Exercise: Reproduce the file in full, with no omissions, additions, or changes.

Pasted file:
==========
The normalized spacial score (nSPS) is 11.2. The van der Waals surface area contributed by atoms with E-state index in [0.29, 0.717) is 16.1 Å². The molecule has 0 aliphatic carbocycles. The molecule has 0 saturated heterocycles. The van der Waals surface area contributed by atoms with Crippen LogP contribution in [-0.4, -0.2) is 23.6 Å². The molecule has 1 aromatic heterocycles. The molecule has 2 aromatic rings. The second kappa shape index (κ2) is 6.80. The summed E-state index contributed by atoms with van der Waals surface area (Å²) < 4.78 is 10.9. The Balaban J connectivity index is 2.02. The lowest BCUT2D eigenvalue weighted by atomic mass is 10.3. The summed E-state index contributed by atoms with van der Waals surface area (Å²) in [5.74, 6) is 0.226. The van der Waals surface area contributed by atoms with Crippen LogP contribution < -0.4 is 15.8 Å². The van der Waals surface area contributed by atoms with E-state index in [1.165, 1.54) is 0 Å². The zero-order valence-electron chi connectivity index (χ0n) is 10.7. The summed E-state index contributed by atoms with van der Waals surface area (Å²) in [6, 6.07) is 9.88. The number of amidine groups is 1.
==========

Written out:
The normalized spacial score (nSPS) is 11.2. The van der Waals surface area contributed by atoms with E-state index in [0.29, 0.717) is 16.1 Å². The molecule has 0 aliphatic carbocycles. The molecule has 0 saturated heterocycles. The van der Waals surface area contributed by atoms with Crippen LogP contribution in [-0.4, -0.2) is 23.6 Å². The molecule has 1 aromatic heterocycles. The molecule has 2 aromatic rings. The second kappa shape index (κ2) is 6.80. The summed E-state index contributed by atoms with van der Waals surface area (Å²) < 4.78 is 10.9. The Balaban J connectivity index is 2.02. The lowest BCUT2D eigenvalue weighted by atomic mass is 10.3. The summed E-state index contributed by atoms with van der Waals surface area (Å²) in [5.74, 6) is 0.226. The van der Waals surface area contributed by atoms with Crippen LogP contribution < -0.4 is 15.8 Å². The van der Waals surface area contributed by atoms with E-state index in [1.165, 1.54) is 0 Å². The zero-order valence-electron chi connectivity index (χ0n) is 10.7. The summed E-state index contributed by atoms with van der Waals surface area (Å²) in [6, 6.07) is 9.88. The number of amidine groups is 1.